So together she and Rabbi Kalmanson bought the Tefillin and convinced her father to put the Tefillin on every day and bought mezuzas (no small task as there were forty (!) doors in their home) and then, a week later, went to the family doctor for advice.
But the doctor also protested. "First of all Rabbi," he said, "I'm not an eye doctor, second; expert eye doctors said that there is no cure, third, why build up the poor man's hopes for nothing, hasn't he suffered enough? And finally…… who does this Lubavitcher Rebbe think he is anyway!?! He knows anything about medicine? Etc etc."
In short, he almost kicked them out of the office.
Things weren't looking good. But a month later the phone in Rabbi Kalmanson's office rang. It was the family doctor. He happened to pick up a medical Journal and noticed that there was some professor in New York that had developed a new technique for curing eye problems like her fathers. He even contacted this professor and made an appointment.
Rabbi Kalmanson took the girl's father to New York, the professor made the examination and set the operation for a day or two away. It was to take at least four or five hours, perhaps more. His wife and daughter joined the Rabbi and when the day came and they took her husband in for the operation they all sat nervously in the waiting room reading Psalms.
Suddenly, after only a half-hour, the professor burst out of the operating room and ran past them into his office. Had something gone wrong? Moments later, as he rushed back to the operating table he smiled to them and said. "Everything is fine. Keep praying."
A few minutes later the professor again came out this time followed by his patient, wheeled out on an operating table unconscious with bandages covering his eyes.
Two days later they were all there for the professor to remove the bandages and were tense; they had no idea what to expect. He admitted that the reason he ran out of the operating room so early was because the operation finished hours earlier than expected; he thought that perhaps there had been some mistake.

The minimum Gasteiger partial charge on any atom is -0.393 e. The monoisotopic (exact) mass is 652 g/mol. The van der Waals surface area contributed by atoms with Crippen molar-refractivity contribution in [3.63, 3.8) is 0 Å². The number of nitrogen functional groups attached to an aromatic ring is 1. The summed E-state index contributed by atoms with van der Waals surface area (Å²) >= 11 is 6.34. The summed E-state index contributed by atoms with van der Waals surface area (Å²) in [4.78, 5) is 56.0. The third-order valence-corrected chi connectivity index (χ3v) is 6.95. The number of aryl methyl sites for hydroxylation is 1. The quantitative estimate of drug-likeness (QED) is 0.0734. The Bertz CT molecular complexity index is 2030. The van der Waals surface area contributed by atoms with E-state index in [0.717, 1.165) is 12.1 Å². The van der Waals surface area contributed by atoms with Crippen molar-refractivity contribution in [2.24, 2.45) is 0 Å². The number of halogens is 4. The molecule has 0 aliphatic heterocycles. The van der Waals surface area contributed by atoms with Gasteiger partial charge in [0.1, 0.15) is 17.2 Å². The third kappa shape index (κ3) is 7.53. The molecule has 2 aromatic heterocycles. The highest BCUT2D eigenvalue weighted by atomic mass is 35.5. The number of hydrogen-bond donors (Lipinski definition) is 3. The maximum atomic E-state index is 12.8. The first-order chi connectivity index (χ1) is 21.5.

He removed the bandages.
"OYYY!" her father yelled. "OYYYY my eyes!!!"
"What is it?" The doctor asked. "What's wrong?"
"I CAN SEE!!!" He shouted. "I CAN SEE AGAIN!!"
Now they were all in tears...including the doctor.
Two months later the father renewed his driver's license and he and his wife became observant Jews.
That answers the above questions. Why does the Torah tell us that Bilam's curse became a blessing and is there a connection to Amalek?
The Moabites hired Bilam in order to destroy the Jewish people. That is why it is forbidden to marry with them, because destruction is the opposite of Judaism. The purpose of Jews is to build and improve the world, not the opposite.
But here the Torah is telling us that it is specifically this particular Moabite trait of destruction that will be transformed to build the world!
Moshiach will transform Moab.
King David, the forerunner of Moshiach, and according to the Maimonides was the first Moshiach (Laws of Kings 11:1), originated from Ruth the Moabite. And the evil Bilam himself made the clearest prophesies in the Torah regarding Moshiach (Num. 24:17-20)
And Moshiach will destroy Amalek (Laws of Kings 1:1)
That's why the greatest prophecies about Messiah were made by Bilam.
So the Torah is letting us know here that G-d can and will transform even the worst and most destructive evils: Moav and Amalek to blessings. And sometimes ONLY by fighting such evil can good be revealed.
Just as the family in our story wouldn't have become observant and the father would not have regained his eyesight if his daughter hadn't been snared by the missionaries.
But it all depends on us to transform the darkness to light.
As the Lubavitcher Rebbe said time and time again: even one more good deed, thought or even word ….. can tip the scales and bring.